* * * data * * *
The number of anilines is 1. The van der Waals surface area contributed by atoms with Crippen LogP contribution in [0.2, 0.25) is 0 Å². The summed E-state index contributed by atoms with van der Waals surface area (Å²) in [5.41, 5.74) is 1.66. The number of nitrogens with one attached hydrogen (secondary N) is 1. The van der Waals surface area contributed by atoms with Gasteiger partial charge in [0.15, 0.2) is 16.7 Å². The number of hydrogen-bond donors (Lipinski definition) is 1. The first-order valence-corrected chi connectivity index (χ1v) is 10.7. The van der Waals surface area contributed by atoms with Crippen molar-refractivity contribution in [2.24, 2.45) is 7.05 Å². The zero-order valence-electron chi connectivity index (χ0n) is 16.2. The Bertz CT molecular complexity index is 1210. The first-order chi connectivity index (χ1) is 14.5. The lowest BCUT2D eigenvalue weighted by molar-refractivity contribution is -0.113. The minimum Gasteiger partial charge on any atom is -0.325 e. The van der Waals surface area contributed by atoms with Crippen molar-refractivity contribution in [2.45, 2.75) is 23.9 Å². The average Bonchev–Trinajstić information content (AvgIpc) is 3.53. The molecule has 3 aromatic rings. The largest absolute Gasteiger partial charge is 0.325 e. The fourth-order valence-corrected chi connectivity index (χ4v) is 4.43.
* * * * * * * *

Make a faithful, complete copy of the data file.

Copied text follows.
The number of anilines is 1. The van der Waals surface area contributed by atoms with Crippen LogP contribution in [0.2, 0.25) is 0 Å². The summed E-state index contributed by atoms with van der Waals surface area (Å²) in [5.41, 5.74) is 1.66. The number of nitrogens with one attached hydrogen (secondary N) is 1. The van der Waals surface area contributed by atoms with Gasteiger partial charge in [0.15, 0.2) is 16.7 Å². The number of hydrogen-bond donors (Lipinski definition) is 1. The first-order valence-corrected chi connectivity index (χ1v) is 10.7. The van der Waals surface area contributed by atoms with Crippen molar-refractivity contribution in [2.24, 2.45) is 7.05 Å². The zero-order valence-electron chi connectivity index (χ0n) is 16.2. The Bertz CT molecular complexity index is 1210. The first-order chi connectivity index (χ1) is 14.5. The lowest BCUT2D eigenvalue weighted by molar-refractivity contribution is -0.113. The minimum Gasteiger partial charge on any atom is -0.325 e. The van der Waals surface area contributed by atoms with Crippen molar-refractivity contribution in [2.45, 2.75) is 23.9 Å². The average Bonchev–Trinajstić information content (AvgIpc) is 3.53. The molecule has 3 aromatic rings. The largest absolute Gasteiger partial charge is 0.325 e. The fourth-order valence-corrected chi connectivity index (χ4v) is 4.43.